Westwood: Punk, Icon, Activist is an unremarkable doco saved by its truly remarkable subject – the wild and wonderful Dame Vivienne Westwood. Turns out there’s a lot more to her than an association with Sex Pistols era UK punk.
Vivienne Westwood is best known as the fashion designer wife of Sex Pistols manager Malcolm McLaren, with whom she ran Sex, London’s go-to punk clothing and accessories boutique store during the Sex Pistols’ reign in the 70s – but if you’re hoping Westwood: Punk, Icon, Activist might be some sort of backdoor perspective on the formative days of punk rock in the UK, forget it!
When director Lorna Tucker attempts to prompt Westwood on the era, she tetchily declares herself bored and refuses to cooperate. The only notable comment she makes is that she and McLaren “invented punk”, which is arrant nonsense.
It’s understandable that she should be reluctant to dwell on this early chapter of her foray into fashion. As this fascinating but not terribly well made doco reveals, there’s a lot more to Westwood the person and her career in fashion design than her association with Sex, McLaren and the Pistols.
That said, she is the embodiment of the DIY anti-establishment in-yer-face attitude that is intrinsic to punk, and which finds expression in the trash aesthetic that informs her often outrageous, boundary-pushing designs. Further, throughout the doco, which tracks her personal life and fashion career to the present, she demonstrates a predisposition for telling people to “fuck off”, and is often bolshie, but her bark is shown to be worse than her bite. She frequently backpedals with gentle words after she pays out on someone, which is endearing.
Besides, her irascibility and occasional ferocity is easily forgiven: she’s clearly as eccentric as hell, abundantly talented creatively, and loyal to family and work colleagues, who speak fondly of her.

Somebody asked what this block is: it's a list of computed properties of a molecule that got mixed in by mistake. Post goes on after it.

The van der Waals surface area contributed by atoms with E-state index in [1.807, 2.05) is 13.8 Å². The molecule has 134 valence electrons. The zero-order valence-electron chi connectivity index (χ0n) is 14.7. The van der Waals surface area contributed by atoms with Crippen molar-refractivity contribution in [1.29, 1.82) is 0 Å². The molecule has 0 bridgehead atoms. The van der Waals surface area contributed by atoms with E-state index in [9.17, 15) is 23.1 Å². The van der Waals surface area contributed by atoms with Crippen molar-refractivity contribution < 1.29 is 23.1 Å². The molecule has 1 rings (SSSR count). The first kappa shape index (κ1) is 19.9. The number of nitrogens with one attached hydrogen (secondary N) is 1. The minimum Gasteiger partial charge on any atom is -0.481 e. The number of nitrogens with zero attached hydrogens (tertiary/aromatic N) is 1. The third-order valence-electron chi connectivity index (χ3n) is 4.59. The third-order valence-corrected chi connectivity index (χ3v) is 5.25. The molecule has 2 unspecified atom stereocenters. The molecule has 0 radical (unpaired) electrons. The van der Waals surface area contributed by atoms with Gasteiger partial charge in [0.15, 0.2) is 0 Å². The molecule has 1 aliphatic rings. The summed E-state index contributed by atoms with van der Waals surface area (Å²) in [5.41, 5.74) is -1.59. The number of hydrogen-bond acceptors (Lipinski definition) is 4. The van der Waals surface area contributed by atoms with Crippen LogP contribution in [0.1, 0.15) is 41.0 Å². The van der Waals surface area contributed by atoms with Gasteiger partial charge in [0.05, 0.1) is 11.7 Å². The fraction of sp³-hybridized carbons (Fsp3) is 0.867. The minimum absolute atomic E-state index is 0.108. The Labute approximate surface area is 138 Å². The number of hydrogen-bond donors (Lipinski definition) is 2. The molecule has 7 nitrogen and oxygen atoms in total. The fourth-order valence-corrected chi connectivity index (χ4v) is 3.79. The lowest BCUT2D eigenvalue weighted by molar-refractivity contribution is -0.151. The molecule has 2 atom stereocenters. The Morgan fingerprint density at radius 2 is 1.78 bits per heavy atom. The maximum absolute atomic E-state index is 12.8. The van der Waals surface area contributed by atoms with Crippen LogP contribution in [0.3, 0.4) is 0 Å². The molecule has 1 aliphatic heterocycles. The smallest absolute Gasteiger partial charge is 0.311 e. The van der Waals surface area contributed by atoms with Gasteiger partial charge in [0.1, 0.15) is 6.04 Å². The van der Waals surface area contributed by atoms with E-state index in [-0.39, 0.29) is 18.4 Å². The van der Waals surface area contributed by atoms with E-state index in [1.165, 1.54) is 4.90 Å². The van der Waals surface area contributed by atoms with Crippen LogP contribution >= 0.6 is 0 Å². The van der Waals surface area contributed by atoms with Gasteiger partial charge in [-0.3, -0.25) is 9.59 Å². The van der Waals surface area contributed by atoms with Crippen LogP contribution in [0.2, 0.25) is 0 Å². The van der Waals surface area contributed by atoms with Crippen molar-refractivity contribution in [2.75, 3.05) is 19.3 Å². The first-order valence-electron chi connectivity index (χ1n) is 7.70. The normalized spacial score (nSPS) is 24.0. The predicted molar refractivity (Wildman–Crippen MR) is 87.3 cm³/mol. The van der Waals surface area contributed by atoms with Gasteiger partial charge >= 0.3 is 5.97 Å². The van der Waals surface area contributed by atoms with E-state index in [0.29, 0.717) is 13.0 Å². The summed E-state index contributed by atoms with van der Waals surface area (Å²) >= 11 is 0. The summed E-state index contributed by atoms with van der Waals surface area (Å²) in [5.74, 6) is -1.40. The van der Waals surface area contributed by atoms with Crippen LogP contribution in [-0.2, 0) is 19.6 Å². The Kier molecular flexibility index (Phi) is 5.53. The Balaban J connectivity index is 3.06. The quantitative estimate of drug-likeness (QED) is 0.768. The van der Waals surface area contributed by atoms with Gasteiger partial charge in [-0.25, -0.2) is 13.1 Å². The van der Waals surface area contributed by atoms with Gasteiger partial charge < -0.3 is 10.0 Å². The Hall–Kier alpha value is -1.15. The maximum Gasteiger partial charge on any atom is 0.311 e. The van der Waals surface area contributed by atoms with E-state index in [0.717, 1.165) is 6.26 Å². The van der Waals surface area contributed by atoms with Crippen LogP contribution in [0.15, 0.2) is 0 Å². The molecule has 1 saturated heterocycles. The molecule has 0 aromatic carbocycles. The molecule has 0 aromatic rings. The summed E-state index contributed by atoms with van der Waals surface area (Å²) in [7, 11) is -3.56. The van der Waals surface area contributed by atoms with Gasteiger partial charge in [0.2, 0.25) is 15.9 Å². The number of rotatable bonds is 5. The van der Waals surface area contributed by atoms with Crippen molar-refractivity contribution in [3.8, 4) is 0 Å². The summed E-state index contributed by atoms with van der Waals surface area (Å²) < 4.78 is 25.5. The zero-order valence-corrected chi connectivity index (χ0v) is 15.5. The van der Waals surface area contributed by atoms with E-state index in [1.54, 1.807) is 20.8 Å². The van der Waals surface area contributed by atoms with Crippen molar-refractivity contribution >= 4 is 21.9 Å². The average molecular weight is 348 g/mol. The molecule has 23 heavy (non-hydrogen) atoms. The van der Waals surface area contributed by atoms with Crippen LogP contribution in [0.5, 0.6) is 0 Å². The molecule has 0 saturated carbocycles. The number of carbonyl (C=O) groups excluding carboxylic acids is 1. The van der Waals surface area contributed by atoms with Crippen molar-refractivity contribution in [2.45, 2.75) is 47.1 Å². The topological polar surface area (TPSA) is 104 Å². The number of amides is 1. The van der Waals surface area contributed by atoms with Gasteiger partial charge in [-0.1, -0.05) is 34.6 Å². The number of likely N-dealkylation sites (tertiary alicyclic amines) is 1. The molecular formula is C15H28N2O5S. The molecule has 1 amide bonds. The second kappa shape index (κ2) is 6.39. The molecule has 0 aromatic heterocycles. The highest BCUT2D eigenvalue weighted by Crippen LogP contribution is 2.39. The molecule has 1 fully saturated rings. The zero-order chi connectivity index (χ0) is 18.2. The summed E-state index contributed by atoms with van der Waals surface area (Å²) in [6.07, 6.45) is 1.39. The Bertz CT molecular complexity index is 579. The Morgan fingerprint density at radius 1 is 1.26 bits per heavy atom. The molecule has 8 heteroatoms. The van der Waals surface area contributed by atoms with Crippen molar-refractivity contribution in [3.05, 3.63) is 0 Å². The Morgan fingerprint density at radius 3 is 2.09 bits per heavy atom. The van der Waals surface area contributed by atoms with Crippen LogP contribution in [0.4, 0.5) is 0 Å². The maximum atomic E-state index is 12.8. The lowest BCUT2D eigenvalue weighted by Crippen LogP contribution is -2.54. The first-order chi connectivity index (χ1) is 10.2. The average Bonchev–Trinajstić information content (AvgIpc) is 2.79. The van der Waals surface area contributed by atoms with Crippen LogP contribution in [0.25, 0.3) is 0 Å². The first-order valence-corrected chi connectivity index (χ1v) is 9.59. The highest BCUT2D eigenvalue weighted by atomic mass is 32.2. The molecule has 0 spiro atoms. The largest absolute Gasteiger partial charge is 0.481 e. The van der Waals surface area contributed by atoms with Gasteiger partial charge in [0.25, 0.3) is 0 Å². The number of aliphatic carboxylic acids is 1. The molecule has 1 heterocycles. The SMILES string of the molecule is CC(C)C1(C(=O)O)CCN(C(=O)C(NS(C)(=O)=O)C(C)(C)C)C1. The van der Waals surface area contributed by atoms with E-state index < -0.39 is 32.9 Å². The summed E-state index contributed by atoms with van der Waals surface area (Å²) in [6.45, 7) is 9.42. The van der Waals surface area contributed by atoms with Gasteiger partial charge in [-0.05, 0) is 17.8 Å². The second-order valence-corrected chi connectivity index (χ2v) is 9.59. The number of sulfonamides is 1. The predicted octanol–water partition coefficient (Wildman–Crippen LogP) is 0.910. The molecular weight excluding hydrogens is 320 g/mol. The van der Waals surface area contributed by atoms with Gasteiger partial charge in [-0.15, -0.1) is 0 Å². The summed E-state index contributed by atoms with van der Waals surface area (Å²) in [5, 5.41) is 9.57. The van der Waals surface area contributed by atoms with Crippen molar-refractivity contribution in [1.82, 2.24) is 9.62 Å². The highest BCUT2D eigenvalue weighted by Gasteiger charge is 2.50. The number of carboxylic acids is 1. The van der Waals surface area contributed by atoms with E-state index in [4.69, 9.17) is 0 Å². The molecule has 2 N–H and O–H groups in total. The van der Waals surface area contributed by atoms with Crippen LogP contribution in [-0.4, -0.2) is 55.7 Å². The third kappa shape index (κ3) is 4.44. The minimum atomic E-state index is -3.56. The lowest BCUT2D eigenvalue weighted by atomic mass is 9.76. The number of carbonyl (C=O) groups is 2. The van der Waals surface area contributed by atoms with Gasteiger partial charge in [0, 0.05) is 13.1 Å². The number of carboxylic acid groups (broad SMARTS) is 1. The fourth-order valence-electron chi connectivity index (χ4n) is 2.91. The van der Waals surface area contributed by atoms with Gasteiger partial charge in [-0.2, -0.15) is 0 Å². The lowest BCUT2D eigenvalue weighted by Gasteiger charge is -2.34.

Tucker tells Westwood’s story using on-the-spot camera candida sequences of her at work on her designs and behind the scenes at fashion shows, archival footage, and multiple interviews, including with her sons, partner in life and design Andreas (who is half her age, as eccentric and gifted as she is, and still besotted with her), colleagues and fashion luminaries such as Kate Moss.
What emerges is a composite portrait of a complex and uncompromising creative who has transcended her Northerner working class background, shrugged herself free of an abusive, controlling and spiteful first husband (McLaren), and braved ridicule from the fashion industry en route to finally being paid her dues in being declared Britain’s Designer of the Year two years running.
I’m not big into fashion, so can’t claim to have informed taste, but I loved a lot of Westwood’s sartorial creations as presented here. The designs reflect the person: full of paradoxes and contradictions, erratic, sometimes so outlandish as to be silly, sometimes elegant, strikingly colourful and beautiful – and always surprising and original.
While Westwood concedes that in achieving success she has become part of the machine she has long fought against, she has maintained her artistic integrity, refusing to yield to profit-driven pressures and insisting on remaining independent while other big, successful designers have embraced a corporate structure.
Further, in her latter years Westwood has “given back” by taking on an activist role as an environmentalist (much to Andreas’s chagrin – he finds her activism “kind of boring”, and is wilting under his increased workload).
While Westwood: Punk, Icon, Activist has its flaws as a doco (eg: it’s disjointed at times, flitting back and forward chronologically to no good purpose), its subject carries the show. Viva Dame Viv. She’s a oncer, colourful and subversive, and we need more like her.
Movie Website: https://www.viviennewestwoodfilm.com/
Australian release date: Westwood: Punk, Icon, Activist currently screening in Perth at Luna Leederville
For complete list of film reviews published on this site see Movie Review Archives